Maxine Bell and her son Noah stand in front of the old ranch house

Maxine Bell and her son Noah stand in front of the old ranch house

Family ranch passed down for nearly a century

Twenty-one kilometres from town lies one of the many Bulkley Valley cattle ranches, passed down generation to generation since 1919.

Nestled in a valley and stretching across surrounding forested hillsides, is one of the many Bulkley Valley cattle ranches, passed down from generation to generation since 1919.

About 21 kilometres west of Houston, the 1,500 acre family ranch owned by Maxine Bell and her two sons Noah and Wayne is home to 500 cattle and was passed down from Maxine’s parents Harry and Jule Anderson who started the ranch in 1948, Maxine said.

The ranch has been in the family for 65 years, and Noah says his three children Haley, 16, Jaime, 14, and Avery, 13, are set to inherit the ranch after him.

Noah’s grandma Jule was born in Telkwa and grew up on a farm which is now the east section of the Bell ranch, where her family moved in 1919, Maxine said.

Noah’s grandpa Harry grew up on a farm in Gadsby, Alberta, joined the airforce in 1943 and was training on the glider planes in the Vancouver area when the war ended, said Maxine.

He was given 160 acres bordering Jule’s family ranch in 1945 for his soldier’s settlement and he homesteaded the place, bought some adjacent land and later married Jule, building up the ranch to the acreage it is today.

“We started out with a team of horses and a milk cow,” said Maxine, adding that her Dad used to work in the bush in the winter and the family used to milk cows and sell the butter and cream to the creamery in Telkwa.

They never did dairy but had a family milk cow until 15 years ago, and ranched mostly beef cattle since 1954 when they bought their first 20 head of heifers.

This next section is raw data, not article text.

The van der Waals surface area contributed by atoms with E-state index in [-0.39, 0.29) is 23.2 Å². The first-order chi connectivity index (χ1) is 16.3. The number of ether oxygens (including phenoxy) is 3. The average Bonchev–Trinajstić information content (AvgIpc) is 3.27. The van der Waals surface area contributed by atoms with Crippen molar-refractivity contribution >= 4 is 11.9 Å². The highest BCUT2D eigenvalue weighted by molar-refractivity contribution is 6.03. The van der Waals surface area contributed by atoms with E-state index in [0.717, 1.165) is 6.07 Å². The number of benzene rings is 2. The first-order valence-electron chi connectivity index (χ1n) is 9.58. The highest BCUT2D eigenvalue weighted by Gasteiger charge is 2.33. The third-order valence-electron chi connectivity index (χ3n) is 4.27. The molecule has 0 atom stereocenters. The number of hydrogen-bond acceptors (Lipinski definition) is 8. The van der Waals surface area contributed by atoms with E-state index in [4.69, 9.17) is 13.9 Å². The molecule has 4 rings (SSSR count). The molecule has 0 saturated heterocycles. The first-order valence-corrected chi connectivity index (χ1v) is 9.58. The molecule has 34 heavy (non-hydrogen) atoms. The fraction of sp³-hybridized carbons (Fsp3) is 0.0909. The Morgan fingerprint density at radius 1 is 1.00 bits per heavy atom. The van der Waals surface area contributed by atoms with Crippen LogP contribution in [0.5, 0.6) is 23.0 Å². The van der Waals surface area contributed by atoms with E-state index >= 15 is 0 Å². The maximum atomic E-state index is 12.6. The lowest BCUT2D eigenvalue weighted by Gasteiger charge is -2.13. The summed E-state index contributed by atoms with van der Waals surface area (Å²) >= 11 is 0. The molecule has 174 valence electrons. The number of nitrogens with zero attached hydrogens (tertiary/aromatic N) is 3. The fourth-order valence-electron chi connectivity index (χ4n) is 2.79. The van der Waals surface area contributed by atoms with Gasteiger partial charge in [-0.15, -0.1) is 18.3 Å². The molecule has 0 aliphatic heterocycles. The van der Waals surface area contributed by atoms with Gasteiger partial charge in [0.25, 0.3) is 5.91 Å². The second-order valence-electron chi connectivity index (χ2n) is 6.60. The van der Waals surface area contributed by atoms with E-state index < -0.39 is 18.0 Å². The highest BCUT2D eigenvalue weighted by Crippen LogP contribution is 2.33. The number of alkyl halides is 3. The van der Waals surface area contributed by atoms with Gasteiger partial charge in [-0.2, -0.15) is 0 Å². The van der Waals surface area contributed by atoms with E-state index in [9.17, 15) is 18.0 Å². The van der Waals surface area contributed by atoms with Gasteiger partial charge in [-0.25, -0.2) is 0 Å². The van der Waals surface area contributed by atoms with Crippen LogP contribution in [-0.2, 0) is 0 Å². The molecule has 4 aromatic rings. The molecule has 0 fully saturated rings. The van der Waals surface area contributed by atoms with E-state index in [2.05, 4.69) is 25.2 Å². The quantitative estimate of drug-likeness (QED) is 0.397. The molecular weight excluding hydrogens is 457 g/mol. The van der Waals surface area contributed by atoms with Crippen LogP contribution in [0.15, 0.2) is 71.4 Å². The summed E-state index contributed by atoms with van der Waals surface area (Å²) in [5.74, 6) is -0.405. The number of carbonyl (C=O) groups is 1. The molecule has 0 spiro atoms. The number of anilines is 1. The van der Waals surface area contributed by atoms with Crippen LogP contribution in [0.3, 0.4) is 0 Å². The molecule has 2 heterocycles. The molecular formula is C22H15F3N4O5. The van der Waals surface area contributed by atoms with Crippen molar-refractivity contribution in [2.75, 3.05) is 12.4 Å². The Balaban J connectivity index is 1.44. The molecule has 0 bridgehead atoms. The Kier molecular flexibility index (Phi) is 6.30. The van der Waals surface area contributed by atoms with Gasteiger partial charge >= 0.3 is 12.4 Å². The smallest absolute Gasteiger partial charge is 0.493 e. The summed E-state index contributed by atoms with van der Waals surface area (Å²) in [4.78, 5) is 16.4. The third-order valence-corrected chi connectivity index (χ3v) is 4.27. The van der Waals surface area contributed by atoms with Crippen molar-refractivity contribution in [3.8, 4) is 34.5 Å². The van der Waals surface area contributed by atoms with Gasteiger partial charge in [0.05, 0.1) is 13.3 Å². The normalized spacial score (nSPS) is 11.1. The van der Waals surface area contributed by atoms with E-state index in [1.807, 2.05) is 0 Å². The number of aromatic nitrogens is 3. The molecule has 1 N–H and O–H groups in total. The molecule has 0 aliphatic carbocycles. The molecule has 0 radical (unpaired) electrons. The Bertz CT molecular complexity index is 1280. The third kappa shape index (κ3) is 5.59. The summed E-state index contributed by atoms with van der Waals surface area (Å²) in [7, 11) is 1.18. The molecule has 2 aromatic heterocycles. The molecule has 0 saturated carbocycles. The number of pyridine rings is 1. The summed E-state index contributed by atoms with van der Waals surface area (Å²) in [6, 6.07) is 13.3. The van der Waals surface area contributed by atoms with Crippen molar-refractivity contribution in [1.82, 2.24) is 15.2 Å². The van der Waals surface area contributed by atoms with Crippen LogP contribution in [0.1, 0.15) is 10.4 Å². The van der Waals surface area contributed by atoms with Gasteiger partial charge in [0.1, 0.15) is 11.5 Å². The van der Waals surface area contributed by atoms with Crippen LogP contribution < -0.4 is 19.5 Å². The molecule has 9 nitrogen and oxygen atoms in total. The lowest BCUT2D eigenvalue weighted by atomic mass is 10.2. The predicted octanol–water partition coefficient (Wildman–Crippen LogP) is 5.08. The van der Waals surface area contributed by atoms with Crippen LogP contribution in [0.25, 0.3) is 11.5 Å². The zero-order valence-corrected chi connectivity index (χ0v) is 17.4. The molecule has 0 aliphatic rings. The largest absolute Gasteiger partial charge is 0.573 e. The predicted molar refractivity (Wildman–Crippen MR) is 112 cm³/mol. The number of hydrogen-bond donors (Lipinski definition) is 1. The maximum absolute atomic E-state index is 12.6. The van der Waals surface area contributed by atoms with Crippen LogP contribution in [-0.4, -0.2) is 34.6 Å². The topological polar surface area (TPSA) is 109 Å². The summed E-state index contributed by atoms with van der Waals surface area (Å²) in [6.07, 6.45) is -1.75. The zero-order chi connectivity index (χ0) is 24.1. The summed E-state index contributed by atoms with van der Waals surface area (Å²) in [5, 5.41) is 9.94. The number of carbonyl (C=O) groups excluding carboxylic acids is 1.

Maxine says ranching has changed a lot over the years.

“We had no electricity, no running water until the 60’s, no vehicles,” she said, adding that they used to have only horses for transportation and haying.

Though things have definitely changed, Noah says they still use horses on the ranch quite a lot because you can get through brush and to places where a four wheeler can’t go.

They still do branding the old fashioned way, roping calves and branding them by a fire, and Maxine still checks cows on horseback, but Noah says he prefers the four wheeler for that.

Asked what changes they see coming in the future of ranching, Noah says he just hopes beef remains a commodity.

“When BSE [mad cow disease] came in we were at the mercy of everybody. We were the first to feel it and the last to recover as things got better,” Noah said.

Maxine says she sees advertising and marketing really coming into the cattle industry, and Noah added that ranchers need to know their genetics and keep up with the demand.

This was the first year Maxine and Noah bought rancher endorsed tags for their Angus cattle, signing to guarantee that they were purebred Angus cattle with no hormones, which adds value to their animals, said Noah.

They sell their cattle, 18 month yearlings, at the Vanderhoof auction mart, and sell some pure bred bulls for breeding in Williams Lake, but they don’t sell slaughtered beef locally because government regulations require that cattle be inspected and slaughtered in a slaughterhouse, which adds cost and takes away any profit they could make, said Maxine.

Another challenge they’ve had to face is predators.

Noah says predators have been a big time problem, and both the Smithers airport grizzly and the Houston museum grizzly were shot on their ranch.

Maxine says that the Smithers grizzly was hunted for four years, and over that time they lost 40 head of cattle.

Maxine says they also lose about five cattle each year to wolves, and in recent springs have lost calves to coyotes.

Ranching in the Bulkley Valley is a hard living, Maxine said, adding that it’s often a struggle to keep from going into debt.

“Even though the price of cattle has come up, everything else has doubled too…fuel, seed, repair parts and machinery has more than doubled,” she said.

“You don’t do it to get rich, that’s for sure,” said Noah. “It’s more of a lifestyle than a job per se.”

Maxine says it’s hard work with long hours but she likes it.

“It’s a way of life, it’s a good life, I wouldn’t change it for anything,” she said.

 

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